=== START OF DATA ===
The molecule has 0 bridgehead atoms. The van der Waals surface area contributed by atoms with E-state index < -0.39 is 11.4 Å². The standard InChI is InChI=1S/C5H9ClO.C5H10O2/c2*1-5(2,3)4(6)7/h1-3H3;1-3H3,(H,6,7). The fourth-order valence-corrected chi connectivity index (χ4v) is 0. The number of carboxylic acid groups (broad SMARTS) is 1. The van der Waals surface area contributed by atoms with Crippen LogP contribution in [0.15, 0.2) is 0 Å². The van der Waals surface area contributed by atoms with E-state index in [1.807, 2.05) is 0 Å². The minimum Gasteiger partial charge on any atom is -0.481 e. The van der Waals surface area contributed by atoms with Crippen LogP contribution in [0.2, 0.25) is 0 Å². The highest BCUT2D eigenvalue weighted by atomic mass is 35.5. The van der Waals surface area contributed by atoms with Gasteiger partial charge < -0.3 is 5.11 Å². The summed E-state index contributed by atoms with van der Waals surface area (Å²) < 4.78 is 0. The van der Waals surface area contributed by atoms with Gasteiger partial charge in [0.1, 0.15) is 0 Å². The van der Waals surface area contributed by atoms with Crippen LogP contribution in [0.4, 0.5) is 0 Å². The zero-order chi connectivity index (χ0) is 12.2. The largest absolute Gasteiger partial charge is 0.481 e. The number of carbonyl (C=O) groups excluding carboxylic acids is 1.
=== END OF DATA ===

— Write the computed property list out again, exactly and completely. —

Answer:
The molecule has 0 bridgehead atoms. The van der Waals surface area contributed by atoms with E-state index < -0.39 is 11.4 Å². The standard InChI is InChI=1S/C5H9ClO.C5H10O2/c2*1-5(2,3)4(6)7/h1-3H3;1-3H3,(H,6,7). The fourth-order valence-corrected chi connectivity index (χ4v) is 0. The number of carboxylic acid groups (broad SMARTS) is 1. The van der Waals surface area contributed by atoms with Crippen LogP contribution in [0.15, 0.2) is 0 Å². The van der Waals surface area contributed by atoms with E-state index in [1.807, 2.05) is 0 Å². The minimum Gasteiger partial charge on any atom is -0.481 e. The van der Waals surface area contributed by atoms with Crippen LogP contribution in [0.2, 0.25) is 0 Å². The highest BCUT2D eigenvalue weighted by atomic mass is 35.5. The van der Waals surface area contributed by atoms with Gasteiger partial charge < -0.3 is 5.11 Å². The summed E-state index contributed by atoms with van der Waals surface area (Å²) < 4.78 is 0. The van der Waals surface area contributed by atoms with Gasteiger partial charge in [0.1, 0.15) is 0 Å². The van der Waals surface area contributed by atoms with Crippen LogP contribution in [0.4, 0.5) is 0 Å². The zero-order chi connectivity index (χ0) is 12.2. The largest absolute Gasteiger partial charge is 0.481 e. The number of carbonyl (C=O) groups excluding carboxylic acids is 1.